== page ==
Endangered Great Barrier Reef Hit with Unarmed U.S. Bombs during Exercise with Australia

Wednesday, July 24, 2013
Great Barrier Reef (photo: Catlin Seaview Survey)

Environmentalists and politicians in Australia are upset over news that the U.S. Navy dropped four unarmed bombs onto the endangered Great Barrier Reef during a joint military training exercise.

 

U.S. Navy officials said the ordnance were dumped on July 16 by two AV-8B Harrier aircraft after they ran out of fuel and were forced to take emergency measures. A pre-arranged drop zone was not used due to the presence of civilian vessels, which had strayed into area without authorization.

 

Naval commanders insisted the unexploded weapons—which weighed a total of 1.8 tons and included two unarmed laser-guided bombs and two inert practice bombs—were not a danger to the reef’s fragile ecosystem.

 

But members of environmental organizations and the Australian government demanded answers about the incident, and for the U.S. to remove the bombs.

 

“We need to know why it happened,” World Wildlife Fund-Australia's Richard Leck told National Geographic. “There’s an enormous amount of threats around the reef...and having more threats occur in this form is certainly the last thing the reef needs.”

 

Felicity Wishart of the Australian Marine Conservation Society said she wants the U.S. and Australia to stop conducting exercises near the reef. The biennial event lasts three weeks and has the participation of 28,000 U.S. and Australian military personnel.

 

Australian Senator Larissa Waters called the bomb droppings “outrageous.”

 

“Have we gone completely mad?” Waters told the Australian Broadcasting Corp. “Is this how we look after our World Heritage area now? Letting a foreign power drop bombs on it?”

 

Lieutenant David Levy, a spokesman for the U.S. 7th Fleet, said the Navy was currently reviewing the possibility of retrieving the bombs.

 

Stretching across 1,800 miles of Australia’s northeast coast, the Great Barrier Reef is Earth’s largest single structure built by living organisms. It has, in recent years, come under assault from the damaging effects of climate change and the ongoing dumping of toxic industrial waste.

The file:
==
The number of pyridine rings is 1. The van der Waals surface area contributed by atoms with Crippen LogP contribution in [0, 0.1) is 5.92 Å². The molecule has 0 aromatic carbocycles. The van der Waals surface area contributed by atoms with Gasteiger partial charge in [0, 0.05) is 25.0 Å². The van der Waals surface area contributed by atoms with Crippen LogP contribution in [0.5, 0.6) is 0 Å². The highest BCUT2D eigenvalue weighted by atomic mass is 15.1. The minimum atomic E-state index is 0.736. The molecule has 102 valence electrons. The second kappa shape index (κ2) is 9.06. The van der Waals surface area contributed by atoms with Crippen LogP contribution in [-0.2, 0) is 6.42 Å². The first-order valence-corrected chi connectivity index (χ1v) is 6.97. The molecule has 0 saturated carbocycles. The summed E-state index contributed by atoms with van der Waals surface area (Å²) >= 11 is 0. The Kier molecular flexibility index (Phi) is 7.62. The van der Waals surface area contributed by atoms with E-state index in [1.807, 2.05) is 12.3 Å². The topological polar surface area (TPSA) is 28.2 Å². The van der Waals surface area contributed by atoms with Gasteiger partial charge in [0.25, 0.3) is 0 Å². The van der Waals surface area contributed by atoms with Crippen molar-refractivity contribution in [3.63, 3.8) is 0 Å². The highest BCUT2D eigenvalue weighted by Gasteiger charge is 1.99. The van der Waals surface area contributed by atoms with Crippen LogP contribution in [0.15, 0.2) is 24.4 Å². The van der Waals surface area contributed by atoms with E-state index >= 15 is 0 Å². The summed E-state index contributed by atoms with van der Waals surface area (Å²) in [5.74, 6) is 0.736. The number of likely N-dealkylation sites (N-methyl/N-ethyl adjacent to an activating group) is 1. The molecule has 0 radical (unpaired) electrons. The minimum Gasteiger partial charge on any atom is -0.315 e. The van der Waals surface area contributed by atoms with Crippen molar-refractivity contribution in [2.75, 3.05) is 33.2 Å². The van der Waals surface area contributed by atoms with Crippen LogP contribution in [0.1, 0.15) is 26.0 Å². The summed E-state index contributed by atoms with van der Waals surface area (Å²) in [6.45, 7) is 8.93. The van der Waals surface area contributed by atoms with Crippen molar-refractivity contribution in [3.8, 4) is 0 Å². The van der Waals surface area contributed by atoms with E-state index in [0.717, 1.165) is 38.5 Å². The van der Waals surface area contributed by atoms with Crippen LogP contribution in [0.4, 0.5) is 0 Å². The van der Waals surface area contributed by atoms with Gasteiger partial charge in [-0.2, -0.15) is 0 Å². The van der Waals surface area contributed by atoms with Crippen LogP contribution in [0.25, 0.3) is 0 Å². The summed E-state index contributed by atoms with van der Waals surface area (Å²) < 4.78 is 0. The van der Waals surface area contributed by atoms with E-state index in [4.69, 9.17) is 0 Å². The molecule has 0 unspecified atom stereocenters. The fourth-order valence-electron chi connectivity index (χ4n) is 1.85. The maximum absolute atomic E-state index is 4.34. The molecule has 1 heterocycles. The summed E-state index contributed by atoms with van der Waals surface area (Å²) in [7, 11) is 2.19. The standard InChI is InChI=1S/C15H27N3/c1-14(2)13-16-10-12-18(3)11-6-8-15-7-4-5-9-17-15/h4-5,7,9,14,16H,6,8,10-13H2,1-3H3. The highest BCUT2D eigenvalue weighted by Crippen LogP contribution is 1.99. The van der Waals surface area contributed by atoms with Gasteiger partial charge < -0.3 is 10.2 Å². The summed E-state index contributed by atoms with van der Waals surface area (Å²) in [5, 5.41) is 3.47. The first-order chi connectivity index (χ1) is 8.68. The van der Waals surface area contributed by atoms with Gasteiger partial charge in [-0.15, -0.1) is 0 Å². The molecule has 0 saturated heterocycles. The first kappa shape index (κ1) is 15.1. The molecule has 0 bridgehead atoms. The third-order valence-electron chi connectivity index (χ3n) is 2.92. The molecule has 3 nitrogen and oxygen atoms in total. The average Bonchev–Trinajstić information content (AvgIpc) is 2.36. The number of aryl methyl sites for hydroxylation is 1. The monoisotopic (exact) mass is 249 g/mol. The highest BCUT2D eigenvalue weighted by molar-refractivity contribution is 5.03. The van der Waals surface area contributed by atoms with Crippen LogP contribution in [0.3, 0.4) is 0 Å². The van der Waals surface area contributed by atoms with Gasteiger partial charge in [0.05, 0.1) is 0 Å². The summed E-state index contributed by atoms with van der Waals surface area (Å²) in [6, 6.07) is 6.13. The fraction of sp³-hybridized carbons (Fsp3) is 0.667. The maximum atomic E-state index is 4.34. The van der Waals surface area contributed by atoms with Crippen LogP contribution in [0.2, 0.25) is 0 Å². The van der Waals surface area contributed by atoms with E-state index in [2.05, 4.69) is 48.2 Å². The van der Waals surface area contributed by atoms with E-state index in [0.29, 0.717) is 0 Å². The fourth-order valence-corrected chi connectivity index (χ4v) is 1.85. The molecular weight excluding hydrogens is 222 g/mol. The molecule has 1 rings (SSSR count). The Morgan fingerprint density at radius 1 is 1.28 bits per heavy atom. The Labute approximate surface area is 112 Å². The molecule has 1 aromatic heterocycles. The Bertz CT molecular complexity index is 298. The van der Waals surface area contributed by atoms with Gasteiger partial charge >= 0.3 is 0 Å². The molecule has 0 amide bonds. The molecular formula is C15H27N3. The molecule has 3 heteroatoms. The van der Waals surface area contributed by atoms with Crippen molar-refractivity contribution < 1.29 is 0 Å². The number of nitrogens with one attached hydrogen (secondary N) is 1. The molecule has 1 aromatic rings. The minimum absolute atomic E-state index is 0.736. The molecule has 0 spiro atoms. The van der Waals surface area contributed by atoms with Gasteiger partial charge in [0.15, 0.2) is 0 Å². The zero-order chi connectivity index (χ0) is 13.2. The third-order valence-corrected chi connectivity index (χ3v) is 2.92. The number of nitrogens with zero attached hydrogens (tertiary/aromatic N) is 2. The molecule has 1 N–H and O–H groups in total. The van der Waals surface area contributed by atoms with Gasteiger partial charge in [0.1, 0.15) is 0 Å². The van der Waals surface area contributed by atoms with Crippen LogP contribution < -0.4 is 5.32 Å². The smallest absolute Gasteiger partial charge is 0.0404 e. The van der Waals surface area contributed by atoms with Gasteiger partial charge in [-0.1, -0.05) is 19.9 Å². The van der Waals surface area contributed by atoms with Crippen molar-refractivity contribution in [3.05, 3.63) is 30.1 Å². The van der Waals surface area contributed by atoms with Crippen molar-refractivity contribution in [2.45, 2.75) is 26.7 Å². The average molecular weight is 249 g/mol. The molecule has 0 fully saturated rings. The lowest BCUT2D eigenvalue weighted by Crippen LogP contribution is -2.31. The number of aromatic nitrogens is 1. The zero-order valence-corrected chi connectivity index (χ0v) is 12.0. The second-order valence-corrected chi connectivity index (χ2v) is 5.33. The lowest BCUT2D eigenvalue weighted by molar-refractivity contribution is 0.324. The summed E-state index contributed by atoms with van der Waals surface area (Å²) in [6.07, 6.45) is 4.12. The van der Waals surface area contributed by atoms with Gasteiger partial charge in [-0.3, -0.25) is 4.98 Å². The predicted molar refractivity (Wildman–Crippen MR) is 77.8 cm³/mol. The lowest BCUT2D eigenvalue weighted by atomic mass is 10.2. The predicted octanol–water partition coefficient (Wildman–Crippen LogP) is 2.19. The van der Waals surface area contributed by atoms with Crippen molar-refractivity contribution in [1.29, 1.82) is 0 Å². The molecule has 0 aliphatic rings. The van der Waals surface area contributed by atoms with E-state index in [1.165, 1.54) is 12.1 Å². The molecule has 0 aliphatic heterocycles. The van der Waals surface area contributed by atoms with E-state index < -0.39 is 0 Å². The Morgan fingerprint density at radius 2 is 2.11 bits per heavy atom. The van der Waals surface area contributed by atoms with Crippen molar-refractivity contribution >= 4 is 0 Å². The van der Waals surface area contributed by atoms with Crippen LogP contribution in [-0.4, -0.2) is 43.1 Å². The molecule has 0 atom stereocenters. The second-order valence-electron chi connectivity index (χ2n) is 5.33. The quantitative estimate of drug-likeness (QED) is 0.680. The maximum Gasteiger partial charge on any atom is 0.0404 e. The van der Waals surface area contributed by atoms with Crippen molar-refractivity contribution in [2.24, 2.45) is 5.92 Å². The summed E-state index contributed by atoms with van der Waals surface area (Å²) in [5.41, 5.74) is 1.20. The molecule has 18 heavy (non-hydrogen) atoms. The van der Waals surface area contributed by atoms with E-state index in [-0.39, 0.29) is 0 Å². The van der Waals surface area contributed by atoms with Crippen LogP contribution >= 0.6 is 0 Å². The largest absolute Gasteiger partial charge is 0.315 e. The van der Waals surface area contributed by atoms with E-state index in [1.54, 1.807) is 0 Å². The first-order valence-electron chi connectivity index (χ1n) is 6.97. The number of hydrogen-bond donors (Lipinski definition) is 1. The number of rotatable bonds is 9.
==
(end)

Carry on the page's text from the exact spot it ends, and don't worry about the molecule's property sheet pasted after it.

The naval exercise bomb incident comes only months after another U.S. Navy mishap in the Pacific near the Philippines. On January 17, the USS Guardian ran aground on Tubbataha Reef in the Sulu Sea. A naval investigation characterized the event as a “tragic mishap.”

 

Admiral Cecil D. Haney, commander of the U.S. Pacific Fleet, wrote in the 160-page report that “USS Guardian leadership and watch teams failed to adhere to prudent, safe, and sound navigation principles which would have alerted them to approaching dangers with sufficient time to take mitigating action.”

 

Haney blamed a “lack of leadership” for the team’s failure to take into account visual and electronic cues leading up to the grounding, resulting in a reliance on inaccurate digital nautical charts.

-Noel Brinkerhoff, Danny Biederman

 

To Learn More:

Bombs Dropped Add to Long List of Great Barrier Reef Threats (by Ker Than, National Geographic)

Barrier Reef: US Navy May Retrieve Bombs (Sky News)

U.S. Drops Unarmed Bombs on Great Barrier Reef (by Rod McGuirk, Associated Press)

USS Guardian Grounding Investigation Results Released (U.S. Pacific Fleet Public Affairs)

Statement on Grounding of USS Guardian in the Philippines (Commander, U.S. Pacific Fleet, Department of the Navy) (pdf)

Cher Angers Australians by Selling Key to City on eBay (by Matt Bewig, AllGov)

U.S. and Australia in Diplomatic Clash…over Vegemite (by Noel Brinkerhoff, AllGov)

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